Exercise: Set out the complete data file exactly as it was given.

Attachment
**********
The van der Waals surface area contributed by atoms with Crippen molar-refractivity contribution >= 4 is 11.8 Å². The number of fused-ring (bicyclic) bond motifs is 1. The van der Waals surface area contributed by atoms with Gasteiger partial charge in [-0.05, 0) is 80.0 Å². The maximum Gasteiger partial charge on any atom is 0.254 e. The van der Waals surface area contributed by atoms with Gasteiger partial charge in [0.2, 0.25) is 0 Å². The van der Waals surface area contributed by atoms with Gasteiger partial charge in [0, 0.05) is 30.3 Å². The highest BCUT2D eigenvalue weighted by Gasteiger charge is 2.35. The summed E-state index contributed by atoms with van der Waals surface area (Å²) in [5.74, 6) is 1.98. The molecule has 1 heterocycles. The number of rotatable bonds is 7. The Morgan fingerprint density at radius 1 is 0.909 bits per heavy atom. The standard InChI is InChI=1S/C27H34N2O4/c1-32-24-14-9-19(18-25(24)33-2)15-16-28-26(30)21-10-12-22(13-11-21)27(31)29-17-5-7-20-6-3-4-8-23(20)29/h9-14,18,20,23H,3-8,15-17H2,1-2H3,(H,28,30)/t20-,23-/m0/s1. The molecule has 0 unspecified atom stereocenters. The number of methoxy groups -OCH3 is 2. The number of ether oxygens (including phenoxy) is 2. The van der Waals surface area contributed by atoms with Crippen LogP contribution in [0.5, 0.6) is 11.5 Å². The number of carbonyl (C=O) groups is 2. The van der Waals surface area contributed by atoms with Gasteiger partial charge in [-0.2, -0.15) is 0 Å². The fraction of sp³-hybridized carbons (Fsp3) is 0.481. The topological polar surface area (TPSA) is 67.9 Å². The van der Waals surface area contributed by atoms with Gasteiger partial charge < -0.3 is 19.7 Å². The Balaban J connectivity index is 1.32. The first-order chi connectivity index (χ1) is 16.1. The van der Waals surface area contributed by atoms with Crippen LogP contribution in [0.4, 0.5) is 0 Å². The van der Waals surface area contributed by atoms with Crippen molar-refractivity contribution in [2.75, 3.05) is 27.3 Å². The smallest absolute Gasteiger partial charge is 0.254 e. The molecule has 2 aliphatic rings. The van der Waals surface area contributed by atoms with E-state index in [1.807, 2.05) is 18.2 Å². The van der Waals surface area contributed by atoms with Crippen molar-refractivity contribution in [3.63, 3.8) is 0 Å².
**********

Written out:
The van der Waals surface area contributed by atoms with Crippen molar-refractivity contribution >= 4 is 11.8 Å². The number of fused-ring (bicyclic) bond motifs is 1. The van der Waals surface area contributed by atoms with Gasteiger partial charge in [-0.05, 0) is 80.0 Å². The maximum Gasteiger partial charge on any atom is 0.254 e. The van der Waals surface area contributed by atoms with Gasteiger partial charge in [0.2, 0.25) is 0 Å². The van der Waals surface area contributed by atoms with Gasteiger partial charge in [0, 0.05) is 30.3 Å². The highest BCUT2D eigenvalue weighted by Gasteiger charge is 2.35. The summed E-state index contributed by atoms with van der Waals surface area (Å²) in [5.74, 6) is 1.98. The molecule has 1 heterocycles. The number of rotatable bonds is 7. The Morgan fingerprint density at radius 1 is 0.909 bits per heavy atom. The standard InChI is InChI=1S/C27H34N2O4/c1-32-24-14-9-19(18-25(24)33-2)15-16-28-26(30)21-10-12-22(13-11-21)27(31)29-17-5-7-20-6-3-4-8-23(20)29/h9-14,18,20,23H,3-8,15-17H2,1-2H3,(H,28,30)/t20-,23-/m0/s1. The molecule has 0 unspecified atom stereocenters. The number of methoxy groups -OCH3 is 2. The number of ether oxygens (including phenoxy) is 2. The van der Waals surface area contributed by atoms with Crippen LogP contribution in [0.5, 0.6) is 11.5 Å². The number of carbonyl (C=O) groups is 2. The van der Waals surface area contributed by atoms with Gasteiger partial charge in [-0.2, -0.15) is 0 Å². The fraction of sp³-hybridized carbons (Fsp3) is 0.481. The topological polar surface area (TPSA) is 67.9 Å². The van der Waals surface area contributed by atoms with Gasteiger partial charge < -0.3 is 19.7 Å². The Balaban J connectivity index is 1.32. The first-order chi connectivity index (χ1) is 16.1. The van der Waals surface area contributed by atoms with Crippen LogP contribution in [0.4, 0.5) is 0 Å². The van der Waals surface area contributed by atoms with Crippen molar-refractivity contribution in [2.75, 3.05) is 27.3 Å². The smallest absolute Gasteiger partial charge is 0.254 e. The molecule has 2 aliphatic rings. The van der Waals surface area contributed by atoms with E-state index in [1.807, 2.05) is 18.2 Å². The van der Waals surface area contributed by atoms with Crippen molar-refractivity contribution in [3.63, 3.8) is 0 Å².